With Open Farm Sunday taking place later this year, farmers have a chance to make a significant difference in educating the public and offering an on-farm experience to remember. Sarah Todd looks at the benefits.
Farmers have been urged to pick up the baton presented by the Covid-19 pandemic and the subsequent interest in locally produced food it generated and host an Open Farm Sunday event.
The annual event, run by Linking Environment and Farming (Leaf) takes place on Sunday, June 12, and the ambition is to recruit more farmers across the country than ever before.
Although numbers were unsurprisingly down last year because of Covid-19 restrictions, one in three of the hosts opened their farm gates to the public for the first time.
It was revealed 43 per cent of those visitors had not visited a farm before and 99 per cent of visitors rated the event they attended as good or excellent.
Annabel Shackleton, manager of Open Farm Sunday for Leaf, has been in the role for a decade and believes that, even in this day and age of social media and instant images, there is nothing to beat the impact of getting the general public onto farms to gain a valuable insight.
Annabel says: “Arable farmers worry that nobody will be interested because they do not have any livestock. Then livestock farmers are not sure because they do not have any big machinery for visitors to look at.
“The truth is the public are fascinated by those everyday activities farmers do without thinking. There is no need for massive tractors or cute baby animals. Time and time again it is proved that just general everyday farming is what people are interested in.”
Since the very first lockdown, Annabel has noticed that people are more in tune with the seasons and interested in food miles and the field to fork journey.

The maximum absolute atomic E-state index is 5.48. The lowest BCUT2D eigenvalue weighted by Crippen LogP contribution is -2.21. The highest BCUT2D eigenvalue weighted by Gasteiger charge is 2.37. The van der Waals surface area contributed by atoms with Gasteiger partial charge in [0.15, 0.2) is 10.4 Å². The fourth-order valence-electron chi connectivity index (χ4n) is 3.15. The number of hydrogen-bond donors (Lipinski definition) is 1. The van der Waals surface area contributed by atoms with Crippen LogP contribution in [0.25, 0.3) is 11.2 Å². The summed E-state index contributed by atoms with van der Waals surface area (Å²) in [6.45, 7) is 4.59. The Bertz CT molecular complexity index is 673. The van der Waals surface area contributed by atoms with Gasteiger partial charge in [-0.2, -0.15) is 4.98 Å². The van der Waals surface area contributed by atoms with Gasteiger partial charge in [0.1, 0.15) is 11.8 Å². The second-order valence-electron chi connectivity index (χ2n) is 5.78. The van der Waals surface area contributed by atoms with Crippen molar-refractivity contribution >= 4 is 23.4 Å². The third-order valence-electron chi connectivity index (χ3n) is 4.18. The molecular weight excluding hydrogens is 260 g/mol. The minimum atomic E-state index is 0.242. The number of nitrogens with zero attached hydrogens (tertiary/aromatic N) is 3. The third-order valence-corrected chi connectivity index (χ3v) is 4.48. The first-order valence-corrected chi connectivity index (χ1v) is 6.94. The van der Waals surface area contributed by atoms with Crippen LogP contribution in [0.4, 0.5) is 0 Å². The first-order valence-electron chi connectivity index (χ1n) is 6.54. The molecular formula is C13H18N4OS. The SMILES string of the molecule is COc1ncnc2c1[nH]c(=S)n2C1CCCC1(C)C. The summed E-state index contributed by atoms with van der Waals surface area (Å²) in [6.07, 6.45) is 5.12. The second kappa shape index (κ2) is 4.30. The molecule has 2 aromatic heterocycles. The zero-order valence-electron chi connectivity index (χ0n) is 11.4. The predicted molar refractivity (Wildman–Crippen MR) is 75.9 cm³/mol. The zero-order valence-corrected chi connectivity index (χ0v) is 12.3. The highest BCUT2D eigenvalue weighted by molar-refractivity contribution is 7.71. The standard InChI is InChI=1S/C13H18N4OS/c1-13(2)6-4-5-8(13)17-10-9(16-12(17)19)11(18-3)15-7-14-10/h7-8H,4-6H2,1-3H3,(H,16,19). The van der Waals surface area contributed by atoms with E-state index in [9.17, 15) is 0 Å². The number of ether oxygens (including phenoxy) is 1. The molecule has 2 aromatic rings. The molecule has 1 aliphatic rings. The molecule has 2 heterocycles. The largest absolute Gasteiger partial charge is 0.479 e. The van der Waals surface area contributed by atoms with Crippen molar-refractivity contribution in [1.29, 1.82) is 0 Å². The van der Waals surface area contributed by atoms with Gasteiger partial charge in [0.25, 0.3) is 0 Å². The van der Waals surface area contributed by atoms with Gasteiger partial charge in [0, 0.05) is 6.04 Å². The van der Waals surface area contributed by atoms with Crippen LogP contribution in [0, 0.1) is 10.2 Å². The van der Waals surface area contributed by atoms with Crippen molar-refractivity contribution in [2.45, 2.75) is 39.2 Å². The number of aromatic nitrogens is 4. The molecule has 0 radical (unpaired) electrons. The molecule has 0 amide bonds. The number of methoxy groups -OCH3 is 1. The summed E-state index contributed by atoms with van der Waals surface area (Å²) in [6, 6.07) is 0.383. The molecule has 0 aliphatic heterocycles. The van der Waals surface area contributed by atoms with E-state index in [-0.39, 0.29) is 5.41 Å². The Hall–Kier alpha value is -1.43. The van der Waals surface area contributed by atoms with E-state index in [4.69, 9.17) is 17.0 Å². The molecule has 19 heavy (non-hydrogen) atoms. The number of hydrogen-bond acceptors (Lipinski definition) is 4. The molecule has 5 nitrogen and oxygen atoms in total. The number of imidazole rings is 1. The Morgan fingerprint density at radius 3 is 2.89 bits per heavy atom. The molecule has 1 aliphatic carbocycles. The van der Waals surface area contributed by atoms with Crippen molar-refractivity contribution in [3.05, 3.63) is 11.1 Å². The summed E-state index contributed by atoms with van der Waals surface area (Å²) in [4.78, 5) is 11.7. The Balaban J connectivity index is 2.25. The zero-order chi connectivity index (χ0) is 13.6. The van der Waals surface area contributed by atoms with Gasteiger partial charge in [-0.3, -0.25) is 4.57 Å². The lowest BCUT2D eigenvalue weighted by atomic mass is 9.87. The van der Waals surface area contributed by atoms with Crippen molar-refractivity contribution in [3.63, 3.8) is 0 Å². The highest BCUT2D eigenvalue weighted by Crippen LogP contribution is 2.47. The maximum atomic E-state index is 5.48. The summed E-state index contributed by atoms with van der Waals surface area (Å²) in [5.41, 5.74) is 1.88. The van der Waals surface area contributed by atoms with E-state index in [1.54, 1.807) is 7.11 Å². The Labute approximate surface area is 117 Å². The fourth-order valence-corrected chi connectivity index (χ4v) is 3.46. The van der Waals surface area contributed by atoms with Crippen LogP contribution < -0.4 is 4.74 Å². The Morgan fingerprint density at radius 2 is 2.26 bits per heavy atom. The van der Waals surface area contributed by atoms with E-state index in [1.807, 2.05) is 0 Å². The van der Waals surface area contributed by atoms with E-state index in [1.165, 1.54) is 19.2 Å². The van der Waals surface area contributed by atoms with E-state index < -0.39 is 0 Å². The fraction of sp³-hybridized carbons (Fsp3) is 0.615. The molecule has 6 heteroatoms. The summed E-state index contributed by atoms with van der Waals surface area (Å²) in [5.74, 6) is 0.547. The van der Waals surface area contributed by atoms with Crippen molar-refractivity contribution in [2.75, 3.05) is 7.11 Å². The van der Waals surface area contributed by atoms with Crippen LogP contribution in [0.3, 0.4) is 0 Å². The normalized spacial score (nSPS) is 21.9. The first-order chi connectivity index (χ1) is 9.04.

She says: “It is vital that, as an industry, farming has a big push to capitalise on this interest. As people return to work and their lives get busier again, the interest in food could get pushed aside.
“This year’s Open Farm Sunday is key for keeping the momentum going.”
Annabel says other trends can be also identified via an increase in the numbers of younger adults visiting farms.
“Last year there was definitely more people in their 20s and 30s whereas just five years ago coming to an Open Farm Sunday event was more of interest to the older generation.”
“This widening of the age dynamic is something that farming needs to resources and can talk to one of our ambassadors – farmers who have done open days already.
“If you are registered you can find everything you need to know about Open Farm Sunday and make your final decision from there.”
Since the first Open Farm Sunday in 2006, more than 1,600 farmers across the UK have opened their gates and recognise. As an industry, farming has long appreciated the importance of engaging with children and many organise school visits. I’ve found it really exciting to see these younger adults showing an interest in farming and where their food comes from.”
“Two years ago animal health and welfare was the question on the tips of most visitors’ tongues. While this remains of interest, the environment and wildlife has overtaken it as the topic of most interest.”
A new initiative for hosts is free online ticketing, which takes away the worry of not knowing how many people will turn up for an open event.
Annabel says: “Farmers can release as many tickets as they want. Having set times is also useful, rather than just having an open invite for the whole day.
“Some find it easiest to do an early 9am farm tour, for example, then another at 2pm. Then there is time between to get on with the farm work.